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Listing all resources tagged with the tag = 'Complexity'

 

Book : Emergence: The Connected Lives of Ants, Brains, Cities, and Software (2002)

Emergence: The Connected Lives of Ants, Brains, Cities, and Software

Categories: ComplexityNatural World

Tags: antbookcomplexityemergencejohnson

Publisher:Scribner

Author(s):Johnson, Steven

Published: 2002 • ISBN: 0684868768 • 288 pages • Delivery Format: Hard Copy - Paperback

Available from: Amazon (DE)Amazon (UK)Amazon (US)

Summary

From the Publisher

This book is about the mystery of why the whole is sometimes smarter than the sum of its parts.

Emergence is what happens when an interconnected system of relatively simple elements self-organizes to form more intelligent, more adaptive higher-level behavior. It’s a bottom-up model; rather than being engineered by a general or a master planner, emergence begins at the ground level. Systems that at first glance seem vastly different—ant colonies, human brains, cities, immune systems—all turn out to follow the rules of emergence. In each of these systems, agents residing on one scale start producing behavior that lies a scale above them: ants create colonies, urbanites create neighborhoods.

In the tradition of Being Digital and The Tipping Point, Steven Johnson, acclaimed as a “cultural critic with a poet’s heart” (The Village Voice), takes readers on an eye-opening intellectual journey from the discovery of emergence to its applications. He introduces us to our everyday surroundings, offering suprising examples of feedback, self-organization, and adaptive learning. How does a lively neighborhood evolve out of a disconnected association of shopkeepers, bartenders, and real estate developers? How does a media event take on a life of its own? How will new software programs create an intelligent World Wide Web?

Drawing upon evolutionary theory, urban studies, neuroscience, and computer games, Emergence is a guidebook to one of the key components of twenty-first-century culture. Until recently, Johnson explains, the disparate philosophers of emergence have worked to interpret the world. But today they are starting to change it. This book is the riveting story of that change and what it means for the future. If you’ve searched for information on the Web, played a recent video game, or accepted a collect call using voice recognition software, you’ve already encountered the new world of artificial emergence. Provocative, engaging, and sophisticated, Emergence puts you on the front lines of a sweeping revolution in science and thought.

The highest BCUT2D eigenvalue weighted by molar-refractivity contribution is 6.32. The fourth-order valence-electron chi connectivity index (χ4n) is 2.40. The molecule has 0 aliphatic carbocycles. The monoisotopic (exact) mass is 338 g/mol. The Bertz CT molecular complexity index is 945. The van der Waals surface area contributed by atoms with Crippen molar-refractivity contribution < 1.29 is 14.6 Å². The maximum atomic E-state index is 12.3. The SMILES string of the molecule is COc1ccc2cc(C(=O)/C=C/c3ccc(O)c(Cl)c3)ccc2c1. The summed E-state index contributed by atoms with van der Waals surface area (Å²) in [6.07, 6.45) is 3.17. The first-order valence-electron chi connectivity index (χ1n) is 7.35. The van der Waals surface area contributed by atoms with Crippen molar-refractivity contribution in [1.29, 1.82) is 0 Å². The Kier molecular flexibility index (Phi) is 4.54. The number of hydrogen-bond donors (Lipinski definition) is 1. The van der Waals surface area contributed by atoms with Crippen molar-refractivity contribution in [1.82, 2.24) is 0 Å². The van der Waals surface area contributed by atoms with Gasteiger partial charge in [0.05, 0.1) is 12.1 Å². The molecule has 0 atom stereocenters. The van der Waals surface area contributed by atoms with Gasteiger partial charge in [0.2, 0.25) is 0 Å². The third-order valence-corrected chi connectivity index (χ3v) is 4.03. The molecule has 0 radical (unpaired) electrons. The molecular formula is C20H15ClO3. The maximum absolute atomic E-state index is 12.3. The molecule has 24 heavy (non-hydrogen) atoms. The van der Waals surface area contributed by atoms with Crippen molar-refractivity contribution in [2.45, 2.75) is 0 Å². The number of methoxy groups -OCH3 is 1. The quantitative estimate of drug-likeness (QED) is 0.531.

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Book : Systems One : An Introduction to Systems Thinking (1980)

Systems One : An Introduction to Systems Thinking

Publisher:Future Systems Inc

Author(s):Kauffman, Draper L.

Published: 1980 • ISBN: 9996280519 • • Delivery Format: Hard Copy - Paperback

Available from: Amazon (US)Amazon (UK)Amazon (DE)

Summary

Draper Kauffman, in ‘Systems 1: An Introduction to Systems Thinking’ provides a list of 10 characteristics of, and 22 rules of thumb for the operation of complex systems. Complex System Characteristics

  • Self-Stabilizing
  • Goal-Seeking
  • Program-following
  • Self-Reprogramming
  • Anticipation
  • Environment Modifying
  • Self-Replicating
  • Self-Maintaining and Repairing
  • Self-Reorganizing
  • Self-Programming

Complex System Rules of Thumb

  • Everything is connected to everything else
  • You can never do just one thing
  • There is no “away.”
  • There ain’t no such thing as a free lunch
  • Nature knows best
  • If ain’t what you don’t know that hurts you; it’s what you DO know that ain’t so
  • “Obvious solutions” do more harm than good
  • Look for high leverage points
  • Nothing grows forever
  • Don’t fight positive feedback; support negative feedback instead
  • Don’t try to control the players, just change the rules
  • Don’t make rules that can’t be enforced
  • There are no simple solutions
  • Good intentions are not enough
  • High morality depends on accurate prophecy
  • If you can’t make people self-sufficient, your aid does more harm than good
  • There are no final answers
  • Every solution creates new problems
  • Loose systems are often better
  • Don’t be fooled by system cycles
  • Remember the Golden Mean
  • Beware the empty compromise
  • Don’t be a boiled frog
  • Watch our for thresholds
  • Competition is often cooperation in disguise
  • Bad boundaries make bad governments
  • Beware the Tragedy of the Commons
  • Foresight always wins in the long run.

This brief primer on ecological and societal systems was to have been the first in a series on systems thinking, but the rest of the series never materialized. Its easy vocabulary, creative cartoons, and use of white space make it a non-threatening place to begin learning about systems.

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Course : T306_1 Managing Complexity: A Systems Approach (2000)

T306_1 Managing Complexity: A Systems Approach

Publisher:The Open University

Author(s):—Unknown—

Published: 2000 • Delivery Format: Online (Internet)

Summary

Provided by The Open University under their OpenLearn website as a free study units with a discussion forum. Study independently at your own pace or join a group and use the free learning tools to work with others.

Time: 20 hours
Level: Advanced

From The Open University:

Do you need to change the way you think when faced with a complex situation? This unit examines how systemic thinking and practice enables you to cope with the connections between things, events and ideas. By taking a broader perspective complexity becomes manageable and it is easier to accept that gaps in knowledge can be acceptable.

 

 

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